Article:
Sure, we’re used to appreciating the flowers, herbs, and foods that grow from seeds, but we don’t often pay tribute to a plant’s tiny beginnings—there’s just something totally captivating about the simple beauty of a seed. With spring just around the corner, we thought we’d take a moment to look at some of nature’s most interesting designs, and share a bit about what makes them so special.
Most bakers, and those who enjoy baked goods, are probably familiar with poppy seeds. Pictured here is a poppy seed pod, which is what’s left on the stem once the flower blooms and the petals fall off. Each seed pod can hold more than 200 seeds, which, in nature, eventually shake out through those slits. (Note: There are many poppy varieties, many of which are perfectly ok to grow for decoration or seeds.)
This is the seed pod of the wetland plant known formally as Ludwigia alternifolia, but more commonly referred to as the bushy seedbox, or rattlebox. It’s easy to see why. Similar to a poppy’s pod, the seedbox stores its seeds in this tough container, where they’ll eventually fall out through this hole and reseed nearby. But there may be more lurking within: it’s common for weevils to lay their eggs in these tiny pods, only to find themselves stuck when they’re too big to fit through the single hole (click here to see what that looks like – at your own risk).
Here’s another fun one! You probably recognize this as a pomegranate. And you probably think of these as pomegranate seeds. But that’s not the whole story: yes, there are seeds in this picture, but the outer layer is actually the sarcotesta: a fleshy, juicy, edible covering surrounding each seed. When you eat a pomegranate, you’re eating both the seed and the sarcotesta. What does the sarcotesta do? Its bright color lures animals into eating the seeds and pooping them out somewhere else to grow. Luckily, we’re good with that: pomegranate seeds are delicious.
Honesty plants are popular for their pretty, nice-smelling flowers. But it’s their seed pods, which appear after the plant blooms, that really demand attention. Pictured above, these paper-thin pods begin as a raw, spring green and develop a rich, purple tint as they mature. Eventually, the walls of the pod fall away, letting the seeds spread out to begin their new life.
These may look like dried apricot slices, but we’re actually looking at the seeds and seed pods of the native frangipani, one of the most common trees in Australia. These tropical plants originated in the rainforest but are now a landscaping staple Down Under. Note: the native frangipani is not at all related to any of the many plants referred to as frangipanis, which are an entirely different genius. These papery seed pods can grow as large as two inches long, and the plant is actually very easy to propagate from seed.
One of the prettiest seeds in the world, this is the Abrus precatorius, which goes by a variety of different names: prayer bead, coral bead, love pea, and many more. Native to India, the plant is prized specifically for these brightly colored seeds, which are sometimes used inside percussion instruments. But beautiful as they may be, they’re highly toxic – don’t eat them.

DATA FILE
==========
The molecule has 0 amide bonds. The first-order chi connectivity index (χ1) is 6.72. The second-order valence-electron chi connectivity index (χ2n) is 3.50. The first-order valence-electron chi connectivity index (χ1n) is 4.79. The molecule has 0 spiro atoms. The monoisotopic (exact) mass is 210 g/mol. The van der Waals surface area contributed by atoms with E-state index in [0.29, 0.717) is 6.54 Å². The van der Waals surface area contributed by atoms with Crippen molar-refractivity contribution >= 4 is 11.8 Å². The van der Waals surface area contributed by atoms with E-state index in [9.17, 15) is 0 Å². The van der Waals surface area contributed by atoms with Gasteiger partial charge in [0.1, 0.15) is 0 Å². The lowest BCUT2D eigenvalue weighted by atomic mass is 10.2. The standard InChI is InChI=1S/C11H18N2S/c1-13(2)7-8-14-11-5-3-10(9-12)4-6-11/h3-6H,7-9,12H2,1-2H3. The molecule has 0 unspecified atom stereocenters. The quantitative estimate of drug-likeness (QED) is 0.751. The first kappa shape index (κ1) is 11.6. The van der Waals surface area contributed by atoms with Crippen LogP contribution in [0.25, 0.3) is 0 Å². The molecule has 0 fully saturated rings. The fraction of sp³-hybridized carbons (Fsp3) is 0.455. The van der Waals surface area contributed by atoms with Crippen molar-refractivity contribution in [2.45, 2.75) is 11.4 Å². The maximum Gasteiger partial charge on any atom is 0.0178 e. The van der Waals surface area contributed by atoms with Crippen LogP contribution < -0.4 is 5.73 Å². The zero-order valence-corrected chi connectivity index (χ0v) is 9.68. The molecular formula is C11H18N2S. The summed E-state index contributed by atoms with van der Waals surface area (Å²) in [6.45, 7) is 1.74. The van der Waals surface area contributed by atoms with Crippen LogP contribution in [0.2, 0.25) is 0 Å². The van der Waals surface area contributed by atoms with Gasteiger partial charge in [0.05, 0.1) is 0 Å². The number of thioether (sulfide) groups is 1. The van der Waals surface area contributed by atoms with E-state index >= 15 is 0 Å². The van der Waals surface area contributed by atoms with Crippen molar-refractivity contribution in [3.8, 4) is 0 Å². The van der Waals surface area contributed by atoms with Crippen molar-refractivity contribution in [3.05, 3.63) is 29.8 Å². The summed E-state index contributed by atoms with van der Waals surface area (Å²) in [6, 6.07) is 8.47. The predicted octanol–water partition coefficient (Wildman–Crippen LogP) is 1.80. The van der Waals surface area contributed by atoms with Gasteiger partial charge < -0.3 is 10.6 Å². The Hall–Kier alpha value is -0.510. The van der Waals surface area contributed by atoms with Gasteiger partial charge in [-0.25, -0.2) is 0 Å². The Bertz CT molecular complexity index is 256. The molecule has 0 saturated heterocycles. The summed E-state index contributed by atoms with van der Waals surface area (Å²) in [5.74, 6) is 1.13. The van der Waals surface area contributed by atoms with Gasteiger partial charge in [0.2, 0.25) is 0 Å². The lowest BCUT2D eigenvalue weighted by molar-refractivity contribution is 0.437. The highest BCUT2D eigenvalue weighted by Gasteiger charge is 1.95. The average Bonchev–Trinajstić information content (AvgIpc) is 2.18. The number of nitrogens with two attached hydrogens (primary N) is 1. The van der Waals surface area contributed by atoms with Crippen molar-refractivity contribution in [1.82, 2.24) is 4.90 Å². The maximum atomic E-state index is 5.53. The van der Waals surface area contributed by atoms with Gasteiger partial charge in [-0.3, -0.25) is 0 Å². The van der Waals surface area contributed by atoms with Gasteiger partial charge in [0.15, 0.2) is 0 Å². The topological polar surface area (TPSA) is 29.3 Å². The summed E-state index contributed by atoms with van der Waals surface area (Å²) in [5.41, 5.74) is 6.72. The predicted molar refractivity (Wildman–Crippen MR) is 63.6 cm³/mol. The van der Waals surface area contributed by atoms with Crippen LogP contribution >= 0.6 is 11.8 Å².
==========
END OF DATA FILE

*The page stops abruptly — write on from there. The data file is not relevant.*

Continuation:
Most people know that the sunflower, which is native to North America, can grow very tall – up to ten feet sometimes (though there are smaller varieties for more modest spaces). What is less known, however, is that each sunflower plant is actually made up of hundreds of tiny flowers: disk flowers, which form the head; and ray flowers, what we commonly call petals, which are there to attract pollinators. The sunflower head will eventually turn to seed, and the dried seeds can be harvested, so long as the birds don’t get to them first. Another fun fact? The arrangement of the sunflower seeds follow the mathematical Fibonacci sequence.
Milkweed is one of the strangest and most important plants in North America (Monarch butterflies can’t survive without them). It boasts big, squishy pods (pictured here) that contain dozens of seeds, each one attached to silky filaments, sort of like a dandelion seed. Late in the year, the pods split open, freeing all of those seeds to be borne away in the wind. Those filaments, by the way, are pretty useful: they’re coated in a waxy substance that makes them outstanding insulators – some manufacturers have started using them as a replacement for down in winter jackets.
Fennel, a member of the carrot family, is one of the most versatile edible plants in the world: you can eat the bulb, stem, leaves, flowers, pollen, and seeds. In parts of India, fennel seed is used as a breath freshener.
Last but not least, we have the lotus. These aquatic plants are native to Asia and known for their beautiful, large flowers that sit above the water’s surface. When the plant’s petals fall, this seed pod is revealed. Inside each of those holes is a round, hard seed, about the size of a chickpea, which falls out once the pod eventually dries up. Lotus seeds are edible, as is the rest of the lotus plant (though the leaves and petals are usually used as a decorative flourish). Dried lotus seed pods are common in floral arrangements – their dark brown color and remaining seed cups provide a whimsical, woodsy look.